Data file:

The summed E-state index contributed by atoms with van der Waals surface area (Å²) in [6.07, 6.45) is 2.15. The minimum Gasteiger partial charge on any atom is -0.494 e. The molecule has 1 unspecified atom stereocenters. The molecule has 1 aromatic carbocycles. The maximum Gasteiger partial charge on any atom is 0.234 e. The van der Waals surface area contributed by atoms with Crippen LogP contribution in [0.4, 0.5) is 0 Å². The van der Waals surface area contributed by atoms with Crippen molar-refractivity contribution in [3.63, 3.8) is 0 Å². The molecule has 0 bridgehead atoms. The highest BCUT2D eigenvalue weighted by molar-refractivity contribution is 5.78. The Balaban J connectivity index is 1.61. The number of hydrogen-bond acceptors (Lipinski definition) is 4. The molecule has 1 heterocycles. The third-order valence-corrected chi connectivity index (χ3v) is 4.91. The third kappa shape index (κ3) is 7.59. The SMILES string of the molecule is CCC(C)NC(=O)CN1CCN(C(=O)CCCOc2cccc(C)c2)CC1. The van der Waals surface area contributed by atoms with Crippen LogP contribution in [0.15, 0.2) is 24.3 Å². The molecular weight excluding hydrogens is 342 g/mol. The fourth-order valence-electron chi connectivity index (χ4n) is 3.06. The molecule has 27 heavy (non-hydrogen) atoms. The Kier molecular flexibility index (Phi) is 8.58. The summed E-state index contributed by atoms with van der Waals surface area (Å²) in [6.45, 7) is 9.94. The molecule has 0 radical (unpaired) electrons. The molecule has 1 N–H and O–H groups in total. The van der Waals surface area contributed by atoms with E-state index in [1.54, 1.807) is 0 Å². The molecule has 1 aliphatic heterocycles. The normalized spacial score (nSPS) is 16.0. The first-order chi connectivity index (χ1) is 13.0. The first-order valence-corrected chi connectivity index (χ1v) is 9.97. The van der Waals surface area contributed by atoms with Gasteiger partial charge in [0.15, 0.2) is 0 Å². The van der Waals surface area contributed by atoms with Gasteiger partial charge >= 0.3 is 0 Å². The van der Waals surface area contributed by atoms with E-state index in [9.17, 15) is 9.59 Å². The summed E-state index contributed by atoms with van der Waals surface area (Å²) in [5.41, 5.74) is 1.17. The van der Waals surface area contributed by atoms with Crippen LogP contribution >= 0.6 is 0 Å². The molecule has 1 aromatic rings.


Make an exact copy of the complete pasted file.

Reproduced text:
The summed E-state index contributed by atoms with van der Waals surface area (Å²) in [6.07, 6.45) is 2.15. The minimum Gasteiger partial charge on any atom is -0.494 e. The molecule has 1 unspecified atom stereocenters. The molecule has 1 aromatic carbocycles. The maximum Gasteiger partial charge on any atom is 0.234 e. The van der Waals surface area contributed by atoms with Crippen LogP contribution in [0.4, 0.5) is 0 Å². The van der Waals surface area contributed by atoms with Crippen molar-refractivity contribution in [3.63, 3.8) is 0 Å². The molecule has 0 bridgehead atoms. The highest BCUT2D eigenvalue weighted by molar-refractivity contribution is 5.78. The Balaban J connectivity index is 1.61. The number of hydrogen-bond acceptors (Lipinski definition) is 4. The molecule has 1 heterocycles. The third-order valence-corrected chi connectivity index (χ3v) is 4.91. The third kappa shape index (κ3) is 7.59. The SMILES string of the molecule is CCC(C)NC(=O)CN1CCN(C(=O)CCCOc2cccc(C)c2)CC1. The van der Waals surface area contributed by atoms with Crippen LogP contribution in [0.15, 0.2) is 24.3 Å². The molecular weight excluding hydrogens is 342 g/mol. The fourth-order valence-electron chi connectivity index (χ4n) is 3.06. The molecule has 27 heavy (non-hydrogen) atoms. The Kier molecular flexibility index (Phi) is 8.58. The summed E-state index contributed by atoms with van der Waals surface area (Å²) in [6.45, 7) is 9.94. The molecule has 0 radical (unpaired) electrons. The molecule has 1 N–H and O–H groups in total. The van der Waals surface area contributed by atoms with E-state index in [1.54, 1.807) is 0 Å². The molecule has 1 aliphatic heterocycles. The normalized spacial score (nSPS) is 16.0. The first-order chi connectivity index (χ1) is 13.0. The first-order valence-corrected chi connectivity index (χ1v) is 9.97. The van der Waals surface area contributed by atoms with Gasteiger partial charge in [0.15, 0.2) is 0 Å². The van der Waals surface area contributed by atoms with Gasteiger partial charge >= 0.3 is 0 Å². The van der Waals surface area contributed by atoms with E-state index in [9.17, 15) is 9.59 Å². The summed E-state index contributed by atoms with van der Waals surface area (Å²) in [5.41, 5.74) is 1.17. The van der Waals surface area contributed by atoms with Crippen LogP contribution >= 0.6 is 0 Å². The molecule has 1 aromatic rings.